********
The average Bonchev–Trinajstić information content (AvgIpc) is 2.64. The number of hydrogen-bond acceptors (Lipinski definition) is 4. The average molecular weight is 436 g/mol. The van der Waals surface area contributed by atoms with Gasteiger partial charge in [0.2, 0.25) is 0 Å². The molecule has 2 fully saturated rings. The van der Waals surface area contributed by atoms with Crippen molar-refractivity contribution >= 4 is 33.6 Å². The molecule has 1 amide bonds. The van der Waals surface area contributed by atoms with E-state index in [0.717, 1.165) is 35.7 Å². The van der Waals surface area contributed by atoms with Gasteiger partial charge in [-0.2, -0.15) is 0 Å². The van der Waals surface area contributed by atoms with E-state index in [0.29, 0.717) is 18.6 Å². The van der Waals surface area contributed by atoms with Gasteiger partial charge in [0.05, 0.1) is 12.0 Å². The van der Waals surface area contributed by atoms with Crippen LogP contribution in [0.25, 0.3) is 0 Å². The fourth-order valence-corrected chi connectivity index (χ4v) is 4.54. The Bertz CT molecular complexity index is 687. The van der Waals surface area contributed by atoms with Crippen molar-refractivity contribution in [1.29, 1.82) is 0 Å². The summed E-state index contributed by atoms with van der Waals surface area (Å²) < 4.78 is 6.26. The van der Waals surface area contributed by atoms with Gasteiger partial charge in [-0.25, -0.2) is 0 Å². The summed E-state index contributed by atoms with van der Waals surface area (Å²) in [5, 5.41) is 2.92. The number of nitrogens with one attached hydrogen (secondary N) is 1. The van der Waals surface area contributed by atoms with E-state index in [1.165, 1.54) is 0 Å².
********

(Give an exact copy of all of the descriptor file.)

The average Bonchev–Trinajstić information content (AvgIpc) is 2.64. The number of hydrogen-bond acceptors (Lipinski definition) is 4. The average molecular weight is 436 g/mol. The van der Waals surface area contributed by atoms with Gasteiger partial charge in [0.2, 0.25) is 0 Å². The molecule has 2 fully saturated rings. The van der Waals surface area contributed by atoms with Crippen molar-refractivity contribution >= 4 is 33.6 Å². The molecule has 1 amide bonds. The van der Waals surface area contributed by atoms with E-state index in [0.717, 1.165) is 35.7 Å². The van der Waals surface area contributed by atoms with Gasteiger partial charge in [-0.2, -0.15) is 0 Å². The van der Waals surface area contributed by atoms with E-state index in [0.29, 0.717) is 18.6 Å². The van der Waals surface area contributed by atoms with Gasteiger partial charge in [0.05, 0.1) is 12.0 Å². The van der Waals surface area contributed by atoms with Crippen LogP contribution in [0.25, 0.3) is 0 Å². The fourth-order valence-corrected chi connectivity index (χ4v) is 4.54. The Bertz CT molecular complexity index is 687. The van der Waals surface area contributed by atoms with Crippen molar-refractivity contribution in [1.29, 1.82) is 0 Å². The summed E-state index contributed by atoms with van der Waals surface area (Å²) < 4.78 is 6.26. The van der Waals surface area contributed by atoms with Gasteiger partial charge in [-0.25, -0.2) is 0 Å². The summed E-state index contributed by atoms with van der Waals surface area (Å²) in [5, 5.41) is 2.92. The number of nitrogens with one attached hydrogen (secondary N) is 1. The van der Waals surface area contributed by atoms with E-state index in [1.165, 1.54) is 0 Å².